Mother & Child Reading in the Garden
© Joyce Abbé
You may have tangible wealth untold;
Caskets of jewels and coffers of gold.
Richer than I you can never be –
I had a mother who read to me.
— Strickland Gillilan
Many traditions use this period between Imbolc and Ostara for fasting, special health regimens, and various forms of sacred physical renunciation. This might also include non-physical forms of fasting, especially withdrawing from the media noise that surrounds us. A media fast can be done in a number of ways, including eliminating all TV one night a week (or more), or choosing a news fast for a period of time, or even the Reading Deprivation week that Julia Cameron includes in her brilliant classic, “The Artist’s Way.”
If you decide to eliminate a habit or change your routine, it is helpful to replace it with something positive or sustaining. So when I first attempted the week-long reading deprivation, it was extremely important for me to have a back-up plan (or two) to ease the withdrawal pains.
In making the choice to actually follow Ms. Cameron’s program, I was shocked at just how integral books, magazines, newspapers and the Internet were in my life, both to my sense of my identity, and how I spent my time. Just the thought of deliberately removing this habitual source of comfort, inspiration, distraction, and entertainment was truly painful.
So what did I do instead? I did a lot of soul-searching. In particular, I thought about why books were so important to me. Where did I get the message that I always had to be surrounded with books? Why am I so acquisitive (as the overflowing bookshelves in nearly every room will attest) and why am I so deeply reluctant to part with any but the worst?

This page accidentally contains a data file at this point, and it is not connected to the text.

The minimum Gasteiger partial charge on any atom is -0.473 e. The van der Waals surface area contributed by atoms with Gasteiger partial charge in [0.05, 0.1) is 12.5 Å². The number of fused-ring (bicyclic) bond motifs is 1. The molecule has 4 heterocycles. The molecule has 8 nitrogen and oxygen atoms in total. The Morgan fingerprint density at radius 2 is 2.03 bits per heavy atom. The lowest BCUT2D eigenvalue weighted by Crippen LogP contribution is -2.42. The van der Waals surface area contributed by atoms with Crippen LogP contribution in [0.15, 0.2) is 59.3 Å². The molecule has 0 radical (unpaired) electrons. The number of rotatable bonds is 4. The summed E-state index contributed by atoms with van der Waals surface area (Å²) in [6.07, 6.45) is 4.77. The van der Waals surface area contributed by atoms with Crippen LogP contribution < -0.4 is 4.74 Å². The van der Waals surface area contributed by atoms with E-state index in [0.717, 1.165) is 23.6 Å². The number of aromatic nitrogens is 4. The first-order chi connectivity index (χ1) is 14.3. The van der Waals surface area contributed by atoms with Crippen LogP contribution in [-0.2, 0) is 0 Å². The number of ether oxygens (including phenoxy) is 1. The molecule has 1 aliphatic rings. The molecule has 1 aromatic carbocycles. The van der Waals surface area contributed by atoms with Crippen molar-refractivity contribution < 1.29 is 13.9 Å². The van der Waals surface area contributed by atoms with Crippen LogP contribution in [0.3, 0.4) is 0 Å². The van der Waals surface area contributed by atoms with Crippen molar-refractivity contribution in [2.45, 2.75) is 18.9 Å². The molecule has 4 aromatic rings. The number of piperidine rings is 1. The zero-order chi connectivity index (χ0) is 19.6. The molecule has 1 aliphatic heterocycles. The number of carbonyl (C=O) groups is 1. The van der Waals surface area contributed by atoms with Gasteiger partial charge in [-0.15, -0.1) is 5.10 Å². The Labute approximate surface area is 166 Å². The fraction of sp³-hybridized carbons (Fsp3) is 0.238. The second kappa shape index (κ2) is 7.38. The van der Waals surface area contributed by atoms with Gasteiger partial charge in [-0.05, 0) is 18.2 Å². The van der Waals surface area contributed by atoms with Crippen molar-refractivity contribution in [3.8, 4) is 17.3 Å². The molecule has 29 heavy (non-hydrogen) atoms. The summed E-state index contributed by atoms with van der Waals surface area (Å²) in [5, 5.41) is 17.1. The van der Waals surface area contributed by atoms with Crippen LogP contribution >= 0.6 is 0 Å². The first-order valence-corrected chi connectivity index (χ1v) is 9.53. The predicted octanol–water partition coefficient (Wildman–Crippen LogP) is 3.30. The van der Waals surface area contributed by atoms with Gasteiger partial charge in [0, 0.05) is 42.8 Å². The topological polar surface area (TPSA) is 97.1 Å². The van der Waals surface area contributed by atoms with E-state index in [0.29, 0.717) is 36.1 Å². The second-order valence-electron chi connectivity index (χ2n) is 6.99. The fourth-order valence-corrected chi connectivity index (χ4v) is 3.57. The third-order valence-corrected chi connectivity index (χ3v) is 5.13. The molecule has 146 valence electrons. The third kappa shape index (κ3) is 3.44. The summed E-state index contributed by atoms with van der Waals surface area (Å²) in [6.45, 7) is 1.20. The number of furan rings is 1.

The way that I did this soul-searching was that over the week’s time, I pulled out every single one of the books in my house, dusted them off, and rearranged them. No, I did not give in to the temptation to peek inside. No, I didn’t even allow myself to read the dust covers – only the spines, and only to sort them.
But I did allow myself to quietly turn over in my mind what that particular book meant to me. Did I even remember what it was about? (This may seem ridiculous, unless you could see my stacks of Agatha Christie, Ayn Rand and Robert Jordan that have a tendency, eventually, to all run together).
As the week progressed, I found that my inner dialogue became quieter and quieter, and I could hear a voice that was much more authentic than any I had heard in a very, very long time. As I continued my project (which I only did in small portions), I could hear my own narrative in such clarity that at first I didn’t even know who she was.
“Oh look,” this new, but infinitely old voice would observe. “This was the textbook we used in 9th grade history. That class changed your whole perspective about the world, do you remember?” “I remember this one. I was sick with the flu and it was so cozy to curl up with it in that apartment, where the sun poured in every afternoon.” “Oh, great stars! Can you believe I really plowed through all this Nietzsche for fun? Who was that woman!”
As difficult as it was at first, after only three days, the reading deprivation week began to yield staggering treasures. I discovered so much about who I have become, because of what I have read. But when all those other voices in my head were finally quieted, I could hear, for the first time since I was small, my own alone. It changed me forever, both as a reader, but more importantly, as a writer myself.
Which is exactly what Ms. Cameron intended all along!